Free Poker DB-Advanced On-line Poker Database
According to its Freshmeat entry:
Fpdb is a free/open-source tracker/HUD for use with on-line poker. The intent is to make fpdb capable of supporting all games on all sites.
Fpdb currently supports flop games (Hold 'em, Omaha, Omaha hi/low), stud games (7 card stud, Stud 8 and Razz) and draw games (2–7 Lowball single and triple draw, Badugi and 5 card draw).
Cash games are fully supported, and tournament support is improving all the time.
Currently supported sites include PokerStars, Full Tilt Poker, the Everleaf network, the Boss Media network and others; see Features for a full list. Additional poker sites can be supported by writing a plugin to parse the site's hand history files. Several additional plugins are under development and in the development tree.
Fpdb provides impressive player statistics to give you the edge in on-line poker.
Fpdb's profit graph: looks like ChazDazzle had a bad weekend!
The Positional Stats are comprehensive to say the least.
Binaries may be available in your repository (called python-fpdb on my Kubuntu system). Source also is available, and it doesn't seem to require any awkward compiling. To get an idea of the library requirements, the documentation noted the following successful package combination for Ubuntu 9.10:
Note the SQL dependencies, as they are particularly important. The fpdb wiki's installation section has a very involved section regarding MySQL under Gentoo, so hopefully a combination of the provided Ubuntu and Gentoo instructions will point you in the right direction for your system.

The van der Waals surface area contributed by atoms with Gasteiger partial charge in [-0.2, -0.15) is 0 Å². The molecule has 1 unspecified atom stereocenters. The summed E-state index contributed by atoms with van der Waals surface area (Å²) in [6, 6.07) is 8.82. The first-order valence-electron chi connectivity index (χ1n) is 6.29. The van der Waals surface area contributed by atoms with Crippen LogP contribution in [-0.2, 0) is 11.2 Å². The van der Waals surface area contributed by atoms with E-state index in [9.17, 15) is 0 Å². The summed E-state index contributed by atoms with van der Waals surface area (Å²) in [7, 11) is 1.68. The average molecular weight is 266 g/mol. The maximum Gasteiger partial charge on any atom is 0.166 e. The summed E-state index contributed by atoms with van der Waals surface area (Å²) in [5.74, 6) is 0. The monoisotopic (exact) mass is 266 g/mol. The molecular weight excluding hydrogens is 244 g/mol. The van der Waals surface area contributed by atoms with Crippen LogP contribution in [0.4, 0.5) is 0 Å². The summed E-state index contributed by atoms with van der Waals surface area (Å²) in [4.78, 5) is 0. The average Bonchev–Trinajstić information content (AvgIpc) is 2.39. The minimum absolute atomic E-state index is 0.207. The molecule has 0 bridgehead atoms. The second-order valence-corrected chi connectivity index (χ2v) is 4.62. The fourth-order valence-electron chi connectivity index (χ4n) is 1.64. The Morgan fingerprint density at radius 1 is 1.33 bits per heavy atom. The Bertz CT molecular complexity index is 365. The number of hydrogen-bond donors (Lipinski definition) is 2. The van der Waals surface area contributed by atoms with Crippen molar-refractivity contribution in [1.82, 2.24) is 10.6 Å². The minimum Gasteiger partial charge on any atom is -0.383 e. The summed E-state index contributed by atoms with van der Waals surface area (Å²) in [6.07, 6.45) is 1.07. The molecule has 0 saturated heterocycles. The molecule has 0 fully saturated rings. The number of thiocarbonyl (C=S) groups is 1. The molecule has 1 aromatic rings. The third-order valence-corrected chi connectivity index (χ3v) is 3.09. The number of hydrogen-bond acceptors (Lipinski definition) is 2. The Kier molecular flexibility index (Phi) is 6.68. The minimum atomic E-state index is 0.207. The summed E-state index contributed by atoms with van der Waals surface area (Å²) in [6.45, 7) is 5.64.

For those running with source, once you have the library requirements
out of the way, you either can grab a source tarball or set up a local
repository with git. For the git option, enter the command:
$ git clone git://git.assembla.com/free_poker_tools.git
For those wanting to use the source tarball, grab the latest tarball from the Downloads page and extract it. Open a terminal in the new folder, and you should be able to run the program simply by entering:
Whereas my Kubuntu binary ran with the command:
Before you start using fpdb, you obviously have to play some poker on one of the supported games, building up an account with some dealt hands against other players and whatnot. Once you've done that, you need to locate the local account files for this game so fpdb can find it later.
The best supported commercial site for Linux is PokerStars, as it runs almost perfectly under Wine. As a religious guy, I can't actually play for money, but I can vouch for PokerStars as it does have a "Play Money" mode for people like me. However, the developers did make it clear to me that fpdb is focused on real money games, so play money support isn't well tested but should work for PokerStars' cash games.
Moving back to fpdb, once you have some data ready to go, click on the Import menu and choose Bulk Import. Browse for the file(s) of your poker site below, and choose your game from the Site filter drop-down box. Now, click Bulk Import and wait a moment for your data to be processed.
I can take you through only a few basic steps, but it should be enough to get you started, after which you should pick up things pretty easily. Looking at the graphs first, click on the Viewers menu and choose Graphs. Find your game(s) below, and enter your user ID. Now in the Sites pane, check/uncheck the games you want to display, and choose Refresh Graph at the bottom. If all went well, a profit graph should display in the panel on the right.